The Epiphone Vintage Deluxe tuning machines with white pearloid knobs are based on the old Kluson tuners that Gibson used in the ‘50s. They are perfectly serviceable, look period correct and hold a tuning nicely. Normally, replacing the tuners on a lower-priced guitar with more stable machines such as Grovers is recommended. But these work fine. In fact, the guitar arrived from Gibson’s Nashville headquarters perfectly set up and ready to play. It was even in tune. This is a rarity in factory- or retail-fresh guitars. Strumming chords unplugged, straight from the case, the sound filled the room. Billie Joe’s Junior is incredibly resonant, projecting like a good acoustic guitar. You could easily set a mic in front of the strings in the studio and record a fake acoustic track with this.
But this is an electric guitar. How does it sound through an amp? Raw, throaty and raunchy, like a Les Paul Junior should. There’s no greater tonal recipe than a P-90, a solid mahogany body and a loud tube amp. Epiphone’s PRO P-90 is hot-wound and features adjustable pole pieces to tweak the signal coming from each individual string — an innovation not normally seen even in Gibson P-90s. Electronically, Epiphone stocked the guitar with pro-grade CTS potentiometers — high-quality components are used through and through.
[Photo courtesy of Epiphone][/caption]Plugged into a three-channel, all-tube 60-watt Blackstar HT Stage 60 combo amp, the Billie Joe Armstrong Les Paul Junior roared! It distorts perfectly. But the single-coil nature of the P-90, despite its inherent fatness, means a chord’s individual notes articulate and bloom beautifully. Playing a selection of New York Dolls, Heartbreakers, Sex Pistols, Clash and (yes) Green Day tunes, the power chords rasped and crunched perfectly. Leads screamed and slashed. Yet dialing back the volume control cleaned the signal up nicely. Yes, this guitar can do country, jazz, blues or jangly folk rock. But make no mistake — this guitar lives to be played on 10. It is a punk-rock machine.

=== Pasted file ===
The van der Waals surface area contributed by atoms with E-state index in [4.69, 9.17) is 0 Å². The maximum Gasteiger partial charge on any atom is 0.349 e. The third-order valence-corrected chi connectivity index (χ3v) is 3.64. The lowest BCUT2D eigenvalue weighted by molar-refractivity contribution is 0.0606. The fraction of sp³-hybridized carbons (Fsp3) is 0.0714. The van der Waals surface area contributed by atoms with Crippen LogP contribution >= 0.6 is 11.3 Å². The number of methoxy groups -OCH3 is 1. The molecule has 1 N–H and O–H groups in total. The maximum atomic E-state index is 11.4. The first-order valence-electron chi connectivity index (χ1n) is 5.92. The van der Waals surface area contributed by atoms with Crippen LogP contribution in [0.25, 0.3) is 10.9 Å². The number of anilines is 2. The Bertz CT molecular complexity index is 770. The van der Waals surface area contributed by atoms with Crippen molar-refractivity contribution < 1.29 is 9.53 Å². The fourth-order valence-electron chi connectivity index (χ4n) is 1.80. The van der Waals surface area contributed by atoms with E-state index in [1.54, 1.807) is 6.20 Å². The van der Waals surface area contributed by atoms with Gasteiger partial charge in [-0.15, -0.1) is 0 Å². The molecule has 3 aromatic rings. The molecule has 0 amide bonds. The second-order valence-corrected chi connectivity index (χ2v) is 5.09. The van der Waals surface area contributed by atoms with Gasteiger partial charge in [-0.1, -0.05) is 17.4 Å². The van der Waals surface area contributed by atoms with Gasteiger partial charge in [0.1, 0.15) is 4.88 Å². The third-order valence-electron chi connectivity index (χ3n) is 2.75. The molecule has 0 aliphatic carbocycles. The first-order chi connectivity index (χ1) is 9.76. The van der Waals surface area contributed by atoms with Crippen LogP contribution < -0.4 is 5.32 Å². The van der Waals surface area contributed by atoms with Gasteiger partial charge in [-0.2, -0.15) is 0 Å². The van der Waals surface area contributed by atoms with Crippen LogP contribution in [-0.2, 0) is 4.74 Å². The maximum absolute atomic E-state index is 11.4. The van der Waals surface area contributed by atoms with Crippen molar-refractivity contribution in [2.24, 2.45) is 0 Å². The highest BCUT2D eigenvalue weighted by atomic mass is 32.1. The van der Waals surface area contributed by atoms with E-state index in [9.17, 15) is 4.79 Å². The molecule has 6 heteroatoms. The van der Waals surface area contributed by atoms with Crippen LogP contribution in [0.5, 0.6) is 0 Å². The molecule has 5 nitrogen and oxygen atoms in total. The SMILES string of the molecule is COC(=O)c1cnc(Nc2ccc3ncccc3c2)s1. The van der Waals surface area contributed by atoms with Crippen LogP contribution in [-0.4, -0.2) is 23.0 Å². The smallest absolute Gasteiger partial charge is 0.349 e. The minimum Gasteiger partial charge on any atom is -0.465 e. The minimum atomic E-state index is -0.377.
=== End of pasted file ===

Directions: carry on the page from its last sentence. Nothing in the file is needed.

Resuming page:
Epiphone is also offering a lower-priced “Player Pack” version of Billie Joe’s Junior, complete with a gig bag featuring a large silk-screened signature, a practice amp, cables, picks, a tuner and a lower-end bolt-on neck version of the guitar. But the deluxe Epiphone Billie Joe Armstrong Les Paul Junior is a good, high-quality guitar, built solidly in China from excellent components and good wood.
At $549 retail, it puts a professional-grade instrument in the hands of working musicians, hobbyist players and beginners alike. It’s versatile but is best at raw rock ‘n’ roll and punk rock. You can feel why Armstrong, Thunders, Richards and all these other legends love the Les Paul Junior. It won’t make you play just like Armstrong, but you can experience the same mojo he feels when he straps on Whitey. And you can take this guitar and connect with it, creating your own magic. You can make it your own musical weapon of choice. And maybe you can create your own piece of rock ‘n’ roll history with it.
For a chance to win an Epiphone Billie Joe Armstrong Les Paul Junior, head over to Instagram and respond to the question on our post to participate. The giveaway ends Dec. 15.